After reading Gosling’s posts on Java and whether open-source makes sense when applied to the Java platform, I have to admit that my interest in open-source Java is a means not an end. I do think Sun’s control over Java in the present form is a problem, but I am not at all clear on the appropriate solution. Got stopped for a while on this point.

A bit later I ran across a discussion about Linux desktops and how Gnome was implemented in C, and KDE was using C++ code. Ack. My personal belief is that code of this sort should be written in something higher level (like Java) rather than C/C++, so this just strikes me as wrong. On the other hand the most likely alternatives are Java or Mono. Sun’s Java does not ship with most (all?) Linux distributions, and certainly is not a guaranteed part of the basic installation. Presumably this has something to do with Sun’s licensing. Mono is a great idea, but copying Microsoft seems a risky strategy.

Test #1:

Java is most useful when it is everywhere. One good end-to-end test for Java licensing would be if the Sun JRE shipped with all the mainstream Linux distributions as a part of the basic installation. Sun will need to adopt a whatever-it-takes attitude to make this happen.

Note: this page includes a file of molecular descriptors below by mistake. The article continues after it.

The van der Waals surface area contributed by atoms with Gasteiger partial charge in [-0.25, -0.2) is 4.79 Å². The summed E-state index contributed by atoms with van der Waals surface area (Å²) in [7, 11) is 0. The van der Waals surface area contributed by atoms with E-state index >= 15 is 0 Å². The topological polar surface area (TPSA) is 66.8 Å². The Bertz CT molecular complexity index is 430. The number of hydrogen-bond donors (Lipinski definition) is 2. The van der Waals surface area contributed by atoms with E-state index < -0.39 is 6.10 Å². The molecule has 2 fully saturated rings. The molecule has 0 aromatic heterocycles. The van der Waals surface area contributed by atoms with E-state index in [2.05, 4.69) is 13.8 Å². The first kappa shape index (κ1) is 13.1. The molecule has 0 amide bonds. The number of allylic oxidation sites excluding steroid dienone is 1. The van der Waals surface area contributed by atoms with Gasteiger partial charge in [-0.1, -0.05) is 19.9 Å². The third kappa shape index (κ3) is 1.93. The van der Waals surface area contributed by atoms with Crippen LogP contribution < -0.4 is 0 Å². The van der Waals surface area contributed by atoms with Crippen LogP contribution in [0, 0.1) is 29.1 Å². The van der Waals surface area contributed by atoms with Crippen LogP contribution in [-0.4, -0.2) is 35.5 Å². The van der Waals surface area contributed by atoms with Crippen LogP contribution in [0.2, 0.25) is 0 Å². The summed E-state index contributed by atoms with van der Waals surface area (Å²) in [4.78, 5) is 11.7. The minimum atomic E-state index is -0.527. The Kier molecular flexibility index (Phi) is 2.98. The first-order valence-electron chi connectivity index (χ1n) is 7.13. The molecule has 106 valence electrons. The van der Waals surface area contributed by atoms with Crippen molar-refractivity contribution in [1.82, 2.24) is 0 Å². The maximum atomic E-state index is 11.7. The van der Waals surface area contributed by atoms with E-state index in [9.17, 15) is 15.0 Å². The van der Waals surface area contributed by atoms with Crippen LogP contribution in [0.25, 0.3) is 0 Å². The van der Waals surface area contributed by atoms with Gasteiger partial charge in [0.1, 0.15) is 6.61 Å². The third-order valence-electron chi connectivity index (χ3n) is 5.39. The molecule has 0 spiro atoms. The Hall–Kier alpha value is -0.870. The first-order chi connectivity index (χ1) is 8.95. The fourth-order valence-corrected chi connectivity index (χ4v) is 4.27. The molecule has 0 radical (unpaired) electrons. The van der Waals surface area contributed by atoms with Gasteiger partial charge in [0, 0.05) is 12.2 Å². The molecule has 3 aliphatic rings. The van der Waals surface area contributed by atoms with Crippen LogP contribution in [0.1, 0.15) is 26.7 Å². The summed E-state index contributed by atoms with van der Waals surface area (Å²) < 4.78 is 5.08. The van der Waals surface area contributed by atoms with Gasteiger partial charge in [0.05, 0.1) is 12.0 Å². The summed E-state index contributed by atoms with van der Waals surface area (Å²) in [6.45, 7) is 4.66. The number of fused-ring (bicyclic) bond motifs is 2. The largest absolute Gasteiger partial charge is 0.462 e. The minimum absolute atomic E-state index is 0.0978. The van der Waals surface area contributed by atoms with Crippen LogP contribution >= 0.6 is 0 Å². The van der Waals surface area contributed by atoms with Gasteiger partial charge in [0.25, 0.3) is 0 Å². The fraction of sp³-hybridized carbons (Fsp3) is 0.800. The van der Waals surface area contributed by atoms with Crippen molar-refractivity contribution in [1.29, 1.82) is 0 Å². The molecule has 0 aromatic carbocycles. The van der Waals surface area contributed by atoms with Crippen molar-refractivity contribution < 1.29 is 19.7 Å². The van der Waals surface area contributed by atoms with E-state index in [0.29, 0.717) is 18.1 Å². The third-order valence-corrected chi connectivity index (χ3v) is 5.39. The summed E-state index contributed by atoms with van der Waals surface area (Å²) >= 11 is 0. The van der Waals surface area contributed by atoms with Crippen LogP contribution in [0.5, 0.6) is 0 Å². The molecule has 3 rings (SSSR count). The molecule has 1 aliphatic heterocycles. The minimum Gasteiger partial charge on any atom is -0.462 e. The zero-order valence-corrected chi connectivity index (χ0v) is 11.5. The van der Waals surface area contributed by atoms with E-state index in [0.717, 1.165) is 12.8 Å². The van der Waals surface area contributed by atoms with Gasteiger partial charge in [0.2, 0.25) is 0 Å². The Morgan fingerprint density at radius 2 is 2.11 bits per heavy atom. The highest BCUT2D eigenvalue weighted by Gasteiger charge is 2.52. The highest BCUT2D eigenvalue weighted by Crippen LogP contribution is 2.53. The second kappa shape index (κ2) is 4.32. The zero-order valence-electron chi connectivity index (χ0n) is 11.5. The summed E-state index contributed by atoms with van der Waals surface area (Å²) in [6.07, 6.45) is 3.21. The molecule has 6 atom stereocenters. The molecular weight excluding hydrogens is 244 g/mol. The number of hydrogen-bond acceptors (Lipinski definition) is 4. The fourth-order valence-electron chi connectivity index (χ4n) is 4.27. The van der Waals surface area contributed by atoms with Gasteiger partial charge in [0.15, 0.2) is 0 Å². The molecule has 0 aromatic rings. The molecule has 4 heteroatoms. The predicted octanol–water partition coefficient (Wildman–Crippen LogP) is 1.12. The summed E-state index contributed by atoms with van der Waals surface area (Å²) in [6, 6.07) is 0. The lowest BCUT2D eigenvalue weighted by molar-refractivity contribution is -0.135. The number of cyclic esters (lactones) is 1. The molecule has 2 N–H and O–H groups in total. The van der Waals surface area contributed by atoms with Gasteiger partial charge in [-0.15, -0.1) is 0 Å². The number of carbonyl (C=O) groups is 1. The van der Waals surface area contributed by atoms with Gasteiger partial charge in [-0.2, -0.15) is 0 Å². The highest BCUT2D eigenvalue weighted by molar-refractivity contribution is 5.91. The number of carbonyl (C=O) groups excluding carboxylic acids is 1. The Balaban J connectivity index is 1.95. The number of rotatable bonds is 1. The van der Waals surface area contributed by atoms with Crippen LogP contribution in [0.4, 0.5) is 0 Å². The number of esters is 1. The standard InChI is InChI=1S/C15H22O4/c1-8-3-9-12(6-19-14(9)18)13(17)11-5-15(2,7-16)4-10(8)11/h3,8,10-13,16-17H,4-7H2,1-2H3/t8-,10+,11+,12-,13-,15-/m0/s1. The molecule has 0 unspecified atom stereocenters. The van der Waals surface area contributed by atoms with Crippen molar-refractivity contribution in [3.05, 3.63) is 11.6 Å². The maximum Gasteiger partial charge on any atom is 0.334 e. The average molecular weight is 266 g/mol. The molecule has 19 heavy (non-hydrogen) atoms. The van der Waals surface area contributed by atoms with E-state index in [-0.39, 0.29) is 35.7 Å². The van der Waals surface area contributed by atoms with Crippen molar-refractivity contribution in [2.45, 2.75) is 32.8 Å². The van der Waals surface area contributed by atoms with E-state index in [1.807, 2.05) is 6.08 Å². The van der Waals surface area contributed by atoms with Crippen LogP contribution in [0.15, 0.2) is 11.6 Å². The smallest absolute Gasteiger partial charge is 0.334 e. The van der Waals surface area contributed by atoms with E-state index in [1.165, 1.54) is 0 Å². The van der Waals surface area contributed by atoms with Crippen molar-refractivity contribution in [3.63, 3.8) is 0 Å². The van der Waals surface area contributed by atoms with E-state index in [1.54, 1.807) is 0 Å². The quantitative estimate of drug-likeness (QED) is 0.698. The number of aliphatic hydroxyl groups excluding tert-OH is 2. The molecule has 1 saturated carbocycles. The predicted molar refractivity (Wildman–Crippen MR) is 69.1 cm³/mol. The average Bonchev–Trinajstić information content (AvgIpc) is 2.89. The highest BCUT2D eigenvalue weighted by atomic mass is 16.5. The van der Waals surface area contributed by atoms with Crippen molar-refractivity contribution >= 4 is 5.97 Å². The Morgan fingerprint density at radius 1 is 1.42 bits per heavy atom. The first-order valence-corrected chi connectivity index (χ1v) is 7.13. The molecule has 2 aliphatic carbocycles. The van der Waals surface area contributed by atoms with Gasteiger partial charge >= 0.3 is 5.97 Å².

Test #2:

Mono came about in part because Microsoft’s notion of a Common Language Runtime is indeed a step upwards. Sun’s JVM is good at supporting Java-like languages, and perhaps not much else. The ability to have near seamless integration between languages is, from a programmer’s perspective, extremely cool.

A good end-to-end test would be to host Perl on the Sun JVM, and do whatever-it-takes to make Perl on the (J)VM outperform the current Perl 5 interpreter. This entails some careful profiling and likely some small changes to the VM, and should obviate the need for “Parrot”. I fully expect the fancy JIT compiler in the JVM to out-perform both the Perl 5 interpreter and “Parrot”. Perl is sufficiently different from Java so that once the VM can support Perl well, likely all the mainstream languages will perform well.

Maybe we do not need open-source Java

Open-source Java is a means to make Java more prevalent, but what we are really interested in is the end result. The above two tests measure the prevalence of Java (or more exactly the JVM) in two independent dimensions. In the end it does not much matter which path Sun takes, as long as we get where we need to go.